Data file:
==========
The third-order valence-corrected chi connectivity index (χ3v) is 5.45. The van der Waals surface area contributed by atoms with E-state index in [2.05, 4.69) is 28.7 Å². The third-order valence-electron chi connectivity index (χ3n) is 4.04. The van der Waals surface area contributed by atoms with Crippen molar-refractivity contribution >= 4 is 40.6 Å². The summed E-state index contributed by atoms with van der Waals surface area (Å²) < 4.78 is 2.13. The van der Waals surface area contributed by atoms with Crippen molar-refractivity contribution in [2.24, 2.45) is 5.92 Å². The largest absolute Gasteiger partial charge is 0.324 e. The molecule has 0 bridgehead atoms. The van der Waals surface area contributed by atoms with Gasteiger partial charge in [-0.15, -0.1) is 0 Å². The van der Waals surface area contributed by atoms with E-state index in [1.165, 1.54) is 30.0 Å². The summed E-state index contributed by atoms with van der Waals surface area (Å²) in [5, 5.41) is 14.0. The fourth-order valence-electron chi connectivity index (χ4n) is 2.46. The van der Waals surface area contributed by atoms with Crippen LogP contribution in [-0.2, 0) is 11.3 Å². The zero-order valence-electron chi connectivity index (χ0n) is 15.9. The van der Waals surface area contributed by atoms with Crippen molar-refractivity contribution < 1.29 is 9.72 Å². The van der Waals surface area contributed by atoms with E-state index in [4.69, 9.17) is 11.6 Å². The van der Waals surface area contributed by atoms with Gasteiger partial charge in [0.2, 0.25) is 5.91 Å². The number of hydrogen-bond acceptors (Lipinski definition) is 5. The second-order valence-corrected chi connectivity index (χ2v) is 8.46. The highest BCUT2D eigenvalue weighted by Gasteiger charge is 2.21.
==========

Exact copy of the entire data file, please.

The third-order valence-corrected chi connectivity index (χ3v) is 5.45. The van der Waals surface area contributed by atoms with E-state index in [2.05, 4.69) is 28.7 Å². The third-order valence-electron chi connectivity index (χ3n) is 4.04. The van der Waals surface area contributed by atoms with Crippen molar-refractivity contribution >= 4 is 40.6 Å². The summed E-state index contributed by atoms with van der Waals surface area (Å²) < 4.78 is 2.13. The van der Waals surface area contributed by atoms with Crippen molar-refractivity contribution in [2.24, 2.45) is 5.92 Å². The largest absolute Gasteiger partial charge is 0.324 e. The molecule has 0 bridgehead atoms. The van der Waals surface area contributed by atoms with Gasteiger partial charge in [-0.15, -0.1) is 0 Å². The van der Waals surface area contributed by atoms with E-state index in [1.165, 1.54) is 30.0 Å². The summed E-state index contributed by atoms with van der Waals surface area (Å²) in [5, 5.41) is 14.0. The fourth-order valence-electron chi connectivity index (χ4n) is 2.46. The van der Waals surface area contributed by atoms with Crippen LogP contribution in [-0.2, 0) is 11.3 Å². The zero-order valence-electron chi connectivity index (χ0n) is 15.9. The van der Waals surface area contributed by atoms with Crippen molar-refractivity contribution < 1.29 is 9.72 Å². The van der Waals surface area contributed by atoms with E-state index in [4.69, 9.17) is 11.6 Å². The van der Waals surface area contributed by atoms with Gasteiger partial charge in [0.2, 0.25) is 5.91 Å². The number of hydrogen-bond acceptors (Lipinski definition) is 5. The second-order valence-corrected chi connectivity index (χ2v) is 8.46. The highest BCUT2D eigenvalue weighted by Gasteiger charge is 2.21.